The 1980s Red Circle brand was changed to Archie Adventures Series after a year!


Dark Horse : Legend (Hellboy, Madman, Sin City, etc), Maverick and I enjoyed most of Comics Greatest World (X, Ghost, etc.)
DC: Piranha Press (Beautiful Stories for Ugly Children), America’s Best Comics and the much lamented Paradox Press (the BIg Book Of series).
Marvel: Marvel UK, Star, the Curtis magazine line

The New Universe, while well-intentioned, was odd and pretty bad. Star Brand, though, was absolutely terrific for Shooter and Romita Jr.’s tenure.

Back in the late 80’s, Eclipse gave Tim Truman’s 4Winds Studios their own imprint, which resulted in some decent comics, like the Airboy revival from Chuck Dixon and Tom Yeates, John Ostrander’s Hotspur, the recently reprinted Winterworld mini and Truman’s own Scout franchise. They also tried to do some superhero books like Sgt. Strike that never quite took off…

Anyone remember Malibu’s Bravura line? Featured Jim Starlin’s Dreadstar, Edge by Steven Grant and Gil Kane(former superhero discovered that his fellow ‘heroes’ were all on the take), Walt Simonson’s Star Slammers, Dan Brereton’s Nocturnals and Strikeback by Jonathan Peterson and Kevin Maguire.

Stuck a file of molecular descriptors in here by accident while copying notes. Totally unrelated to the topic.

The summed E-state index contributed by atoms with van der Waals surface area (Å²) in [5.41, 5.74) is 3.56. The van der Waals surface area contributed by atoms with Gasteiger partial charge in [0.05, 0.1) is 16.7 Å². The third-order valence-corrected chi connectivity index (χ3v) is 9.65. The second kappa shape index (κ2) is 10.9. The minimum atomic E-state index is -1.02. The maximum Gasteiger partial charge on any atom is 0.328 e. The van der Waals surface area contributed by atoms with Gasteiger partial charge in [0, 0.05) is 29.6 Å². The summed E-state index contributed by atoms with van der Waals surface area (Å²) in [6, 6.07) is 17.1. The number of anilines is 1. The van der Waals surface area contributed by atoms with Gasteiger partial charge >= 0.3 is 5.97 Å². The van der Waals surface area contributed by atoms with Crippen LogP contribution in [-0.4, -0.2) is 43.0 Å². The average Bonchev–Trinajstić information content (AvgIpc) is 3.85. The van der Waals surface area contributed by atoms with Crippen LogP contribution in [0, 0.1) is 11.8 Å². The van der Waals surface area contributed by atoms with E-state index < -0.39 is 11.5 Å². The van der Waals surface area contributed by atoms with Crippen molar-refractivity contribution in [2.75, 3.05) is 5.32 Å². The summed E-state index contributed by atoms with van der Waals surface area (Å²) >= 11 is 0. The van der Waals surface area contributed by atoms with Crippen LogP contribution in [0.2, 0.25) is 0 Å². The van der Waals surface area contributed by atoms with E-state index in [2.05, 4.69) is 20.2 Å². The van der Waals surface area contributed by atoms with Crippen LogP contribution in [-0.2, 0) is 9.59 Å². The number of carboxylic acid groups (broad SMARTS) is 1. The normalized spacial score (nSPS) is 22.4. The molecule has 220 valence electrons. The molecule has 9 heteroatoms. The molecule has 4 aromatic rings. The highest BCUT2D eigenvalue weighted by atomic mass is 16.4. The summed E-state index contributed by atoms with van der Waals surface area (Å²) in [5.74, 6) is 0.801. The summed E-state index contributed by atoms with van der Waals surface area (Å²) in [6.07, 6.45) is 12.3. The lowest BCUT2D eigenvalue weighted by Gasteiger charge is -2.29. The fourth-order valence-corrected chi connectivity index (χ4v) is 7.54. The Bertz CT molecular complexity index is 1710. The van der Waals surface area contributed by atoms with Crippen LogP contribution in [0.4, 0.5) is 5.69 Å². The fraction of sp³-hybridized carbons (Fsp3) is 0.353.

Bravura also had Chaykin’s Power and Glory, and it was announced that his Forever Maelstrom was going to come out through that line as well (it later came out through DC, and someone else drew it).

Paradox Press was also the origin of 2 major movies (which was probably part of the intention) — Road to Perdition and A History of Violence both came out through that line. Also a book called Green Candles, JM DeMatteis’s Brooklyn Dreams, and the Bogeyman. Oh yeah, the US version of the Gon manga too.

DC also had their manga line, CMX, right, and never did anything with it, really. They also were paired up with Humanoids for awhile, and paired with 2000AD several years ago. Somehow they still aren’t getting that if you barely promote a line, it won’t sell….

Comic theme month is fun!

I only read the first issue of Beautiful Stories for Ugly Children, but I really really thought it was terrible.

IIRC though the Pirhana Press line also gave us Epicarus the Sage, Gregory and the sublime Why I Hate Saturn – so it’s not all bad.